The Minnesota State Parks Include One Of The
Most Photographed Lighthouses In The Country
There are sixty seven State Parks in Minnesota as well as twenty two state trails, eight state waysides and seven state recreation areas.
This adds up to a massive 267,000 acres of land and it all comes under the control of the Minnesota Department of Natural Resources.
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The system of State Parks in Minnesota is the second oldest in the country after New York`s.
The first of the state parks in Minnesota dates back as far as 1891 when Itasca State Park was created.
It is in this park, at Lake Itasca, that the Mississippi River has its origins. The lake is a National Natural Landmark and the whole park is on the National Register of Historic Places.
Lake Itasca Is The Source Of The Mississippi River
The name for Minnesota comes from the Dakota Native American tribe and can be translated as "sky-tinted water" which is what they called the Minnesota River.
Apart from Alaska, Minnesota is the most northerly of the American states as it has a small portion lying north of the 49th parallel.
The state is sometimes known as the "Land of A Thousand Lakes" and large numbers of the Minnesota State Parks have lakes as their centerpiece.
Indeed Father Hennepin State Park is actually situated on Mille Lacs Lake which translated from the French means Thousand Lakes Lake.
Minnesota is part of the Great Lakes Region and has a shoreline on Lake Superior. Eight of the state parks in Minnesota are to be found here and they include Cascade River State Park, which has over ten miles of shore, Gooseberry Falls State Park and Split Rock Lighthouse State Park. The lighthouse here is a National Historic Landmark and is among the most photographed lighthouses in the country.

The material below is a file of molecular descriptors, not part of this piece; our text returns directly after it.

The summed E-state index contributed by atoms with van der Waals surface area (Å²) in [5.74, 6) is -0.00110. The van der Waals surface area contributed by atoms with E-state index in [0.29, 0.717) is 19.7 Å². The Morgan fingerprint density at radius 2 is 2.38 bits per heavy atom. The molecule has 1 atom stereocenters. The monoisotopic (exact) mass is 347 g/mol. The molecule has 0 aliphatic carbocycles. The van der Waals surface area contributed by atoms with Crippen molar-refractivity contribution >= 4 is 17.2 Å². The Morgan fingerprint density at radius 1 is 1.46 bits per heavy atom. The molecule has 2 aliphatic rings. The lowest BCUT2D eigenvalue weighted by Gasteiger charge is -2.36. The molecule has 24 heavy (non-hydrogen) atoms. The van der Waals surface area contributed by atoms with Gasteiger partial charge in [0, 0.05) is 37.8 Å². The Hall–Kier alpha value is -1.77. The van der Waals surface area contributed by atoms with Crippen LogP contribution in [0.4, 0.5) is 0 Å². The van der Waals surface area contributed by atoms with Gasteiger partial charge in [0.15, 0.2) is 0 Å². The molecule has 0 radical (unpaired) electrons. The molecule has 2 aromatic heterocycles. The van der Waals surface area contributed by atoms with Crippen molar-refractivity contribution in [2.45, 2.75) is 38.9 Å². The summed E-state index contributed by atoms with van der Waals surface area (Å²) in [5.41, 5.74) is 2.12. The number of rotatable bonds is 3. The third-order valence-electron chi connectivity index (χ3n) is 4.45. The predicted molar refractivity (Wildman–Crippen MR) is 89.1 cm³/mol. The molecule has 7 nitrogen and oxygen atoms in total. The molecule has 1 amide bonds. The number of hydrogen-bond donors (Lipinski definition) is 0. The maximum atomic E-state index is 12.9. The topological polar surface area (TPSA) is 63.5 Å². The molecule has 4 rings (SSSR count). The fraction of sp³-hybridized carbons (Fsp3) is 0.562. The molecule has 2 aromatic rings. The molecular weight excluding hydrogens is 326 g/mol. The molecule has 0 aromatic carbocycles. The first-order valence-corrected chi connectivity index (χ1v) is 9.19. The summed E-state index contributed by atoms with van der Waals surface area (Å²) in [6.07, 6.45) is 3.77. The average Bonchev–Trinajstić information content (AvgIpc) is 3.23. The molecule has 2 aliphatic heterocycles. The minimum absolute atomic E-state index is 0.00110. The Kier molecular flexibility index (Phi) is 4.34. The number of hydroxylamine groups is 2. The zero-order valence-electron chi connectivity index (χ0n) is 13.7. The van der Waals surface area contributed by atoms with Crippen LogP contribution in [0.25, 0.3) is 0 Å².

The Light At Split Rock Lighthouse State Park On Lake Superior
The last park in the system to be opened was Lake Vermilion State Park in 2010 and with its opening the Department of Natural Resources achieved its aim of having a state park within fifty miles of every resident in the state.
Minnesota has four distinct ecological regions. In the west and south-west is an area of prairie grassland and examples of the Minnesota state parks found on this type of land are Buffalo River State Park and Glacial Lakes State Park.
In the south are Broadleaf Forests which then extend in a narrow band right up into the north-west of the state where they then transition into an area described as Tallgrass Aspen Parkland.
Parks in the forest region are Nerstrand-Big Woods State Park and Myre-Big Island State Park while Lake Bronson State Park is in the parkland area.
The fourth of the regions is called Laurentian Mixed Forest and this is located in the very north of Minnesota. These forest are a vast wilderness of pine and spruce interspersed with stands of birch and poplar.
Minnesota state parks to be found in these north woods include George H.Crosby Manitou State Park, Jay Cooke State Park and Bear Head Lake State Park.
The Minnesota North Woods In Fall
Like every one of the American states, the state parks in Minnesota are all situated in stunning locations and are individually extremely interesting.
However, there are some very unique parks to be found. For example, Charles A.Lindbergh State Park showcases the restored home of where the famous aviator lived with his father. There is also Lac Qui Parle which attracts so many migrating waterfowl that it is easy to see how it gets its name - the "Lake That Speaks."
Two other unique Minnesota State Parks are Soudan Underground Mine State Park which conducts tours around the deepest and richest iron ore mine in the state and the other is Grand Portage State Park, which is the only park in the whole country to be run in collaboration with an Indian Reservation.
And here are their positions indicated on a map of Minnesota -